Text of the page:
Improved safety with landslide inventory
– The idea of further developing an event based database for landslides stems from a Klima 2050 thematic meeting in January 2016. In the future, we must expect more frequent landslides, triggered primarily by extreme precipitation and snowmelt, says Jose Cepeda from the Norwegian Geotechnical Institute (NGI) and leader of this sub-project of Klima 2050. He considers Klima 2050 to be an important arena for finding practical solutions to the consequences of climate change. A better understanding of what causes landslides and how the risks associated with them can be reduced are important topics within climate adaptation. Landslides can cause significant damage to infrastructure such as railways and roads as well as to buildings. As precipitation increases so also does the danger of landslides and the need for cost effective safety measures.
Debris flows and floods in Kvam
In cooperation with Norges vassdrag og energidirektorat (NVE), NGI has been involved in implementing safety measures in Kvam following landslide incidents caused by heavy rainfall and floods in 2011 and 2013. The decision to start collection of data from these events was a result of both the scale of the damage and the extent of the landslides.
The village of Kvam in Gudbrandsdal is built on sediments produced by previous floods and landslides (alluvial fans). Loose sediments in the sides of the steep valley upstream from Kvam make the area especially hazard prone.
In 2011, large quantities of rainfall triggered landslides in Veikvedalen, upstream from Kvam. The landslide masses flowed along the river at the bottom of the valley and resulted in flooding which caused a large amount of damage. Although, on estimate, such events occur on average once in every hundred years, a similar event occurred only two years later in 2013.
Water triggered landslides cost most
A warmer climate and more extreme weather will lead to more water triggered landslides, particularly soil slides, which can be triggered by intense rainfall, long periods of lower intensity precipitation or by rapid snow melting and thawing of frozen soil.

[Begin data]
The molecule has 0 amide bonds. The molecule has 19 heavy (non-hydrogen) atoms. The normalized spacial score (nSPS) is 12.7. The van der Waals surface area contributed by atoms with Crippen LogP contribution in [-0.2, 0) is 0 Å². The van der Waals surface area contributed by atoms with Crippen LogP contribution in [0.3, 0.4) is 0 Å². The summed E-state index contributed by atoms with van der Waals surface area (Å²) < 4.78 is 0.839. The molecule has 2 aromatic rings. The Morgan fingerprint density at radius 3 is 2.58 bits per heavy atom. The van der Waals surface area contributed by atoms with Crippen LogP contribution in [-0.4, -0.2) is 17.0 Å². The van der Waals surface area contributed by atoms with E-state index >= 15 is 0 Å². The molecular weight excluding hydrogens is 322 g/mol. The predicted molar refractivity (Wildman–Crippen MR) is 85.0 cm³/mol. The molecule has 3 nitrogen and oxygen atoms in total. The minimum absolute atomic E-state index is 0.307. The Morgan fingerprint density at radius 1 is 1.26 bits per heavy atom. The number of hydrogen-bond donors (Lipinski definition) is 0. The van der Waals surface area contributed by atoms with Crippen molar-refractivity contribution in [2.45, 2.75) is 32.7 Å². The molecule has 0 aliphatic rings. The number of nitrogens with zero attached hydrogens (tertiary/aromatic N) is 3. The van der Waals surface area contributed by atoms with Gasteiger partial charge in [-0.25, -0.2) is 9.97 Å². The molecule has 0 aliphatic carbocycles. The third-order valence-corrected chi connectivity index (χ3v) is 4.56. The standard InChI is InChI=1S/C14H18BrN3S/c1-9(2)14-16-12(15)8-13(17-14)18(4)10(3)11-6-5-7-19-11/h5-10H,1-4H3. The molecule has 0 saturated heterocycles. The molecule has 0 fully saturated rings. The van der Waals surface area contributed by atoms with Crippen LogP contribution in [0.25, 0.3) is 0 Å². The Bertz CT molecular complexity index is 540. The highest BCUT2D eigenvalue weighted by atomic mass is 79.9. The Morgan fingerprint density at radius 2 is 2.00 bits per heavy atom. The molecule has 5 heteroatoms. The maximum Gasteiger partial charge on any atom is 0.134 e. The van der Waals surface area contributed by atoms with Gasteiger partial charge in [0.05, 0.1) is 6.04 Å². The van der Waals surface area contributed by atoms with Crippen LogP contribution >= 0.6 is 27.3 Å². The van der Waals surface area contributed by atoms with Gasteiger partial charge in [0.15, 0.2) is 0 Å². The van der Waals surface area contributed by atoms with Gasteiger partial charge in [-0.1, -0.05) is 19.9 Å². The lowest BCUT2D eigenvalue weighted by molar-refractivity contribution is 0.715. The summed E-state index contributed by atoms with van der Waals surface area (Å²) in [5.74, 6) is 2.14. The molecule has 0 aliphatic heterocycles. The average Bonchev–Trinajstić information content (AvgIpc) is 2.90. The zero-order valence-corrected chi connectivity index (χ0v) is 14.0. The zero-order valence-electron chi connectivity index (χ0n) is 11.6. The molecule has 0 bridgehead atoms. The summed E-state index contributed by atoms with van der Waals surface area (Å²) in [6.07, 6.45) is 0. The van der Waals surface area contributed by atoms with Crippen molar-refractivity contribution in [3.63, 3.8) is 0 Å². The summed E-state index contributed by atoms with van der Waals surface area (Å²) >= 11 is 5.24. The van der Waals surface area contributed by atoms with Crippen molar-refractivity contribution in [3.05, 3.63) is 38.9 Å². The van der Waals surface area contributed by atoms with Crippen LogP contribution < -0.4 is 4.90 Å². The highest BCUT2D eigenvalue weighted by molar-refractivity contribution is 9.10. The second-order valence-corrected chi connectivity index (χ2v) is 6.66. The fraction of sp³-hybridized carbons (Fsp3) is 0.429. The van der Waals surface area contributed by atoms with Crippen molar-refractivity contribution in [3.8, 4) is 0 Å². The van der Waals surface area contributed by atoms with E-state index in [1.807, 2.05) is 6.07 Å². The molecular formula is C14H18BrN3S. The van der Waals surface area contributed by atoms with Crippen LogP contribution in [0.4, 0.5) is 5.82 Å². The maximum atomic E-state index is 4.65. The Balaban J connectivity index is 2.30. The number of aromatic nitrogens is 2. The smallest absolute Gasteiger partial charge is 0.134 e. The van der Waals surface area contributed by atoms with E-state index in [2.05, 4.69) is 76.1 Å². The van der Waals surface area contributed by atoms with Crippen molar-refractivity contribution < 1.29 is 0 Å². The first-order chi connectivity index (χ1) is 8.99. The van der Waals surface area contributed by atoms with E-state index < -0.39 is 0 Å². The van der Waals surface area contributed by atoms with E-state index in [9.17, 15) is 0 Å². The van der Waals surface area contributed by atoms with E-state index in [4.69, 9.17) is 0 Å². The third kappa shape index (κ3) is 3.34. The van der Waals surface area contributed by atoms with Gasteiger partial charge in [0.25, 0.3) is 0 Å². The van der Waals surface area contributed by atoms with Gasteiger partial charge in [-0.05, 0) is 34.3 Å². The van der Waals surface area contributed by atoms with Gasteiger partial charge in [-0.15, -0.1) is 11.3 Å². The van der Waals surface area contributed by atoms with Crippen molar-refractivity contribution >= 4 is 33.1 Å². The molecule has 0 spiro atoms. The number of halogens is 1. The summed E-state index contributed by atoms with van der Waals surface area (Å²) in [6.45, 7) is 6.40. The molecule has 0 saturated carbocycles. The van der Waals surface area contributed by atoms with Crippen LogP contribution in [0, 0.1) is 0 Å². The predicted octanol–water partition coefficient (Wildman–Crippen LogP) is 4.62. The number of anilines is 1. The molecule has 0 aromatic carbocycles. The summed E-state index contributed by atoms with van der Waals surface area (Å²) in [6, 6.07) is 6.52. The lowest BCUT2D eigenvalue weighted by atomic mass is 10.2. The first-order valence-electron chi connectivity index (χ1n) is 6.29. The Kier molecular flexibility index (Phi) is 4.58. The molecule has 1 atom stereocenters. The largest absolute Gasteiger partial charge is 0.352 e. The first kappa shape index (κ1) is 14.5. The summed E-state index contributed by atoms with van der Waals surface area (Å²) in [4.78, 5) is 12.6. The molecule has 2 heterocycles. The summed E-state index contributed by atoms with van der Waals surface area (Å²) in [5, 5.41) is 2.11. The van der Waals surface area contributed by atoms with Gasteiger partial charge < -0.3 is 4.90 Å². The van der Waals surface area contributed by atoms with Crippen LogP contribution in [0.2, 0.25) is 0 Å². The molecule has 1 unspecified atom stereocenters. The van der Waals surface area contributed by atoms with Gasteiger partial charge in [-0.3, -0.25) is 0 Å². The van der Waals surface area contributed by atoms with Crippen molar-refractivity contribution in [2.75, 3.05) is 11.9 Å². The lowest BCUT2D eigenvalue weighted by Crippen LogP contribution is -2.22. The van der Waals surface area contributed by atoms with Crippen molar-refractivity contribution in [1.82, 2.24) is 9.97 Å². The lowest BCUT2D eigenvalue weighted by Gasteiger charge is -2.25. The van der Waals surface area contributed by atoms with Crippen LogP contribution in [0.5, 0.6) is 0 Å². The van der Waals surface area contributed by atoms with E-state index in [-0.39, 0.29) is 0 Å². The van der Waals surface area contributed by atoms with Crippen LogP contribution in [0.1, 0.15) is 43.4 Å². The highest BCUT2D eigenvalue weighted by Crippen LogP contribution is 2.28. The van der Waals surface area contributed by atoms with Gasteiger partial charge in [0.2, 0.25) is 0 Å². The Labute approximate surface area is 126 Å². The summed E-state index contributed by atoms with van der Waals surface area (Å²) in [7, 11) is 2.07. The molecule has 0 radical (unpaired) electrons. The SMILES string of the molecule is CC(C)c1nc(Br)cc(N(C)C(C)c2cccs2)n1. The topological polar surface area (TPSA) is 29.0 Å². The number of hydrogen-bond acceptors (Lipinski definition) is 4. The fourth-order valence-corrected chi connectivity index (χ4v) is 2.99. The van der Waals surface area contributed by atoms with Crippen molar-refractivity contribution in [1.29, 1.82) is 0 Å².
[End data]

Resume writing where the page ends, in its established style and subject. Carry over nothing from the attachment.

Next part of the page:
In addition to NGI and NVE, the team lead by Cepada involved the University of Rome and also made use of scientific input from the Geological Survey of Norway (NGU). Starting with the work that had previously been carried out to register and evaluate the events in Kvam, the team set about developing the database.
– In order to understand the area and what actually happened in Kvam, we have done a lot of fieldwork. We have documented several additional, previously unmapped landslides and based on field observations, interpretations of results from remote sensing and geophysical surveys, we have calculated a model for bedrock depth. We have also separately identified both initiation and runout zones over the whole landslide footprint for each event, which has not been done before.
Responsibility for the landslide warnings
In Norway, NVE issues warnings for both floods and landslides. The warning system is based on conditions such as precipitation and snow melting.
In addition, NVE has a national landslide database comprising 60,000 registered events, very few of which, however, contain details about the landslide footprint. Many events come from Norwegian Public Roads Administration records of landslides which blocked roads.
– We want to improve landslide warning methodology for debris slides and debris flows. A complete database like the one developed here will be useful for that,’ says Odd Are Jensen from NVE.
– The type of data gathered in Kvam is the kind we would like to see more of in the national landslide database, he adds, and mentions too that the structural mitigation measures in Kvam are scheduled for completion in spring 2017.
Local knowledge for landslide mapping
The damage caused by landslides and floods in Kvam shows how important it is to have complete mapping of the consequences of expected climate effects in an area, in order to adapt and secure infrastructure and buildings.
– Of course, no database will ever be complete but we have come a long way, says Cepeda. He believes that the Kvam database will provide an important basis for future predictions and for identifying necessary safety measures.
– When mapping landslide hazards, one of the most fundamental things to investigate is landslides which have previously occurred in the area. It is useful to speak to local farmers who perhaps know about landslides which occurred in the 18th century or just three years ago. Nowadays, such local knowledge is about to vanish, so incorporating information about historical events in the database has become more and more important, says Jensen. He encourages people to register landslides on www.skredregistrering.no.
Predicting landslides at other locations
The Kvam database can be useful in risk analyses for landslide prone areas in other parts of the country which are similar to Kvam in terms of terrain and ground conditions. It should be possible to use analyses based on the data to predict landslides and recommend mitigation measures.
– More complete databases can help us to prepare for future landslide events and to optimise mitigation measures, says Cepeda.